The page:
Editor’s note: The Focus on Research column highlights different research projects and topics being explored at Penn State. Each column will feature the work of a different researcher from across all disciplines.
By the 1910s, Blair County was a thriving and often sooty region marked by the forces of industrialization and the domineering Pennsylvania Railroad. Like other American communities, the growing war in Europe would unleash untold devastation upon the numerous towns of this region of the Keystone State.
Thousands of Blair County residents served in various capacities of the World War I. Known for its incredible, systematic carnage, the conflict was commonly referred to as “the war to end all wars.” Accordingly, the people of central Pennsylvania struggled to cope with the war’s grim consequences and meanings.
A new exhibit at the Baker Mansion History Museum in Altoona explores the global confrontation through the eyes of locals who experienced it firsthand. The new museum displays feature a recreation of a battlefield trench wall and historical treasures from the Blair County Historical Society’s vast collections.
Never miss a local story.
A special component of the display is a replica of a WWI trench where visitors can feel the weight of helmets, peer through a trench periscope and view vintage battlefield photos in 3-D. A portion of the classic “All Quiet on the Western Front” plays in the background to allow for further visualize of chaotic WWI combat.
Among the artifacts are the uniform, equipment and personal belongings of Dr. Harold “Fred” Moffitt, a 1910 graduate of Altoona High School and a 1913 alumnus of Penn State. He graduated from the University of Pennsylvania Medical School in 1917 — shortly after America entered WWI.
Serving as a physician for an Army evacuation hospital in France beginning in September 1917, he witnessed the horrors of the battlefield on a deeply personal level — including at the Meuse-Argonne Campaign in 1918 — an expedition that claimed more than 26,000 American lives. During World War II, he served on the Blair County selective service draft board from 1940-47. Continuing his medical practice, he became a successful gynecologist and conducted cancer research. A member of the Blair County Historical Society and a neighbor of Baker Mansion, he donated his entire WWI collection to the site prior to his death in 1982.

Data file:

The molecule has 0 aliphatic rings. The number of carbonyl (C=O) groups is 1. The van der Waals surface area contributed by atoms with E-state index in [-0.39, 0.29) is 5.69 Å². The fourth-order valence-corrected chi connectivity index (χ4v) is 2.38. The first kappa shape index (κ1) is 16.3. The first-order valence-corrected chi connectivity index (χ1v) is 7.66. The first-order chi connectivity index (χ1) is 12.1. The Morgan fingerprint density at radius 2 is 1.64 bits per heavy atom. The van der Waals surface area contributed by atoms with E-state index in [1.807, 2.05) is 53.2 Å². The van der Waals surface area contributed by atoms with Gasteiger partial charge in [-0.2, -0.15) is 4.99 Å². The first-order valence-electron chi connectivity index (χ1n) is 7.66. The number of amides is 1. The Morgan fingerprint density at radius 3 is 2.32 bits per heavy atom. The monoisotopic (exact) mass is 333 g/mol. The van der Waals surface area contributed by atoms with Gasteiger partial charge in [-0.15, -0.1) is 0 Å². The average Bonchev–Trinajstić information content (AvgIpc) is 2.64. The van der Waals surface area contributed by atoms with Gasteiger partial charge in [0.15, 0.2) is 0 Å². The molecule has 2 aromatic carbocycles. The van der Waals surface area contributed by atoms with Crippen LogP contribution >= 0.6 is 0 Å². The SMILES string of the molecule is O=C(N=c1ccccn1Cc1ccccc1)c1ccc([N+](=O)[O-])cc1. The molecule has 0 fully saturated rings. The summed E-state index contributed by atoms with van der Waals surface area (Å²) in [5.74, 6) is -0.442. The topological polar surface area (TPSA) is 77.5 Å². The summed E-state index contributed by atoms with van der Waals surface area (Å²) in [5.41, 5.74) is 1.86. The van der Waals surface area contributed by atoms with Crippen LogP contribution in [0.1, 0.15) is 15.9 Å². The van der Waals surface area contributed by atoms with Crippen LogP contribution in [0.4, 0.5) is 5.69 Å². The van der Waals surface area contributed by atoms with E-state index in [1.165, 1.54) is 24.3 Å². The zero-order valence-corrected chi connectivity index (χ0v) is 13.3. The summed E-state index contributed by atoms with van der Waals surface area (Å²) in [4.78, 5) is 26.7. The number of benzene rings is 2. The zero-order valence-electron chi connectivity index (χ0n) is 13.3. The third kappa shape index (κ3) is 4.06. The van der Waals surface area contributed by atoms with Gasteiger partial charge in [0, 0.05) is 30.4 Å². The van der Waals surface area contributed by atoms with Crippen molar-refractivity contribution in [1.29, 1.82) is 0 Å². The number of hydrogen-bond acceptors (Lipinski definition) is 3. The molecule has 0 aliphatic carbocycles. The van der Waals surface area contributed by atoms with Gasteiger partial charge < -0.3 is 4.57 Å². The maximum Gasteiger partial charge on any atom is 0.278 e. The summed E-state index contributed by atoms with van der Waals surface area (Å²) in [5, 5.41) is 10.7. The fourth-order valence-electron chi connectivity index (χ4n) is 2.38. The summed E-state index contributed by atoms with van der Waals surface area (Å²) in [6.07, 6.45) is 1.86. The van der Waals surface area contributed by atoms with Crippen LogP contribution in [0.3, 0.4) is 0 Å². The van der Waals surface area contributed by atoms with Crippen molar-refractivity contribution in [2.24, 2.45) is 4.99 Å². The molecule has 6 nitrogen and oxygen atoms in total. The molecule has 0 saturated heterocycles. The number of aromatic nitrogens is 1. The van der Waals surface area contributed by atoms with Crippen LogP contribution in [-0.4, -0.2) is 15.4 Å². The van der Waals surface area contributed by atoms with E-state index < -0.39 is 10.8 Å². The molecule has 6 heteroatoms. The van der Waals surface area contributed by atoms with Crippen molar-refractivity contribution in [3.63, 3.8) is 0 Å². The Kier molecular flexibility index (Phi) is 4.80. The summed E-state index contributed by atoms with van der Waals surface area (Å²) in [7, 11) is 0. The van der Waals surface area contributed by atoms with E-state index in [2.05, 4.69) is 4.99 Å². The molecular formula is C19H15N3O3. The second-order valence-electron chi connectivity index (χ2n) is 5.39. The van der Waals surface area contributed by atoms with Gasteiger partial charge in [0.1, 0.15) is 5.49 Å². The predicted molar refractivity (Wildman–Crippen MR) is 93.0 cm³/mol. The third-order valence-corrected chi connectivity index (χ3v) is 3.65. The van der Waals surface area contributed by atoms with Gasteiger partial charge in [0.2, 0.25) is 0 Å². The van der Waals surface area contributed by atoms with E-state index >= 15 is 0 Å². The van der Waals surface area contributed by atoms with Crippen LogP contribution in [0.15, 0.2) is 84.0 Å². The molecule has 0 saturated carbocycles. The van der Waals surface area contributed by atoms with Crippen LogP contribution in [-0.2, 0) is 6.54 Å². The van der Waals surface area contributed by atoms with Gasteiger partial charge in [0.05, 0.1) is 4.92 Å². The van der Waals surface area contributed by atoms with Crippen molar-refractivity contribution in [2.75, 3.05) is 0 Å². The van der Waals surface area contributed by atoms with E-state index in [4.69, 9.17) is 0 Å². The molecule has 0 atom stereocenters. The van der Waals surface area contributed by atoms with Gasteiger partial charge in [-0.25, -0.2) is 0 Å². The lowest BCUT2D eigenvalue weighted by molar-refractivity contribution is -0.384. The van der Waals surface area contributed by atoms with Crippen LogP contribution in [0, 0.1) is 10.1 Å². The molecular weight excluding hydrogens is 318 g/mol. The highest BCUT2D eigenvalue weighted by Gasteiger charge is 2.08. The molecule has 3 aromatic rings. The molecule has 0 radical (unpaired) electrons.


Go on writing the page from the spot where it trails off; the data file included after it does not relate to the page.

Also featured in the display is the gas mask bag and helmet of Elwood Clouse from Roaring Spring. Clouse enlisted in the Army on Sept. 18, 1917, and joined Company C of the 305th Engineers of the 80th Division, placing the unit’s distinctive insignia on his helmet and gas mask bag. The emblem was adopted in 1918 and consists of three mountain peaks representing the Blue Ridge Mountains in Pennsylvania, Virginia and West Virginia. His handiwork is typical of various forms of “trench art,” including decorated artillery shells that are also highlighted in the exhibit.
Clouse served in the three major campaigns of the war Americans participated in — the Somme, St. Mihiel and the Muese-Argonne offensives. He was honorably discharged June 11, 1919, and married local Martha Loose two years later. Until 1960, he worked as a postal examiner at the Altoona Post Office. He was very active in local organizations and served as curator for the Blair County Historical Society for twelve years. He passed away Aug. 20, 1990, at the age of 95.
After the conflict, Pennsylvanians sought to cope with the carnage of war but also commemorate the loss that communities experienced. On May 30, 1921, the Tyrone Division of the Pennsylvania Railroad dedicated a memorial stone at the railroad depot on South Pennsylvania Avenue to honor its Tyrone servicemen who had served in WWI. Charles H. Cassidy, of Tyrone, posed for the statue, known to many as the “doughboy.” The statue was eventually placed on a new pedestal but was damaged by vandals in 2007. Fortunately, locals rallied and repaired the monument within months. This statue is a prime example of how towns large and small commemorated the “Great War.”
These and many other war relics belonging to local servicemen, including a gas mask, folding barber chair, postcards detailing war experiences, and artifacts once belonging to German soldiers will be on display until the end of the WWI centennial in 2018. Visit www.blairhistory.org to learn more.
Jared Frederick is an instructor of history at Penn State Altoona.